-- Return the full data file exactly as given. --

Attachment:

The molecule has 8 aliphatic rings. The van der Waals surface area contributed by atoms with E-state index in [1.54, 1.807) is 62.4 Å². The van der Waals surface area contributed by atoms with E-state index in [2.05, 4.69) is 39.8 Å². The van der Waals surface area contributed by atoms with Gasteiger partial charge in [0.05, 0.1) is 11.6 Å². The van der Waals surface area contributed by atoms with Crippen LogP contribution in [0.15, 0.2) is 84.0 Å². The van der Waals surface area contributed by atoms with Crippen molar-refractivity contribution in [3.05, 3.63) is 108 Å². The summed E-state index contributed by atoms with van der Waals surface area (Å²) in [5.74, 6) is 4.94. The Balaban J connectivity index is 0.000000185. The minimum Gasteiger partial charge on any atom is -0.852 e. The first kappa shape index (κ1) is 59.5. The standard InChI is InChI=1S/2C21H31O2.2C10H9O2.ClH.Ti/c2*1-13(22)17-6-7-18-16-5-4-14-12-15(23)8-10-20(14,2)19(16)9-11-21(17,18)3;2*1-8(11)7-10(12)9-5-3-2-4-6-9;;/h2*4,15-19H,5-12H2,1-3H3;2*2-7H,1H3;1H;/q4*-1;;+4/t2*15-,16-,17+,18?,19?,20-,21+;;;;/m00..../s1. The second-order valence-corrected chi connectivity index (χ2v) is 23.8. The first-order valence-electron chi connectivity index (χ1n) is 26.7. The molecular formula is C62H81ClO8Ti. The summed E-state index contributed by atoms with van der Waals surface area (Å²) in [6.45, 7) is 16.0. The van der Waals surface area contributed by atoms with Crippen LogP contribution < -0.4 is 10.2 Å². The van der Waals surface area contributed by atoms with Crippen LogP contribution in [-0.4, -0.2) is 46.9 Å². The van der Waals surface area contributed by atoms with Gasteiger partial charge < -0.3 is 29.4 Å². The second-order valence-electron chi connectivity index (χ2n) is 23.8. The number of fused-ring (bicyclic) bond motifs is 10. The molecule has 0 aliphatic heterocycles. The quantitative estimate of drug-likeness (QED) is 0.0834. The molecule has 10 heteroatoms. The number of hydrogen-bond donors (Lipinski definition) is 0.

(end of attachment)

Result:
The molecule has 8 aliphatic rings. The van der Waals surface area contributed by atoms with E-state index in [1.54, 1.807) is 62.4 Å². The van der Waals surface area contributed by atoms with E-state index in [2.05, 4.69) is 39.8 Å². The van der Waals surface area contributed by atoms with Gasteiger partial charge in [0.05, 0.1) is 11.6 Å². The van der Waals surface area contributed by atoms with Crippen LogP contribution in [0.15, 0.2) is 84.0 Å². The van der Waals surface area contributed by atoms with Crippen molar-refractivity contribution in [3.05, 3.63) is 108 Å². The summed E-state index contributed by atoms with van der Waals surface area (Å²) in [5.74, 6) is 4.94. The Balaban J connectivity index is 0.000000185. The minimum Gasteiger partial charge on any atom is -0.852 e. The first kappa shape index (κ1) is 59.5. The standard InChI is InChI=1S/2C21H31O2.2C10H9O2.ClH.Ti/c2*1-13(22)17-6-7-18-16-5-4-14-12-15(23)8-10-20(14,2)19(16)9-11-21(17,18)3;2*1-8(11)7-10(12)9-5-3-2-4-6-9;;/h2*4,15-19H,5-12H2,1-3H3;2*2-7H,1H3;1H;/q4*-1;;+4/t2*15-,16-,17+,18?,19?,20-,21+;;;;/m00..../s1. The second-order valence-corrected chi connectivity index (χ2v) is 23.8. The first-order valence-electron chi connectivity index (χ1n) is 26.7. The molecular formula is C62H81ClO8Ti. The summed E-state index contributed by atoms with van der Waals surface area (Å²) in [6.45, 7) is 16.0. The van der Waals surface area contributed by atoms with Crippen LogP contribution < -0.4 is 10.2 Å². The van der Waals surface area contributed by atoms with Crippen LogP contribution in [-0.4, -0.2) is 46.9 Å². The van der Waals surface area contributed by atoms with Gasteiger partial charge < -0.3 is 29.4 Å². The second-order valence-electron chi connectivity index (χ2n) is 23.8. The number of fused-ring (bicyclic) bond motifs is 10. The molecule has 0 aliphatic heterocycles. The quantitative estimate of drug-likeness (QED) is 0.0834. The molecule has 10 heteroatoms. The number of hydrogen-bond donors (Lipinski definition) is 0.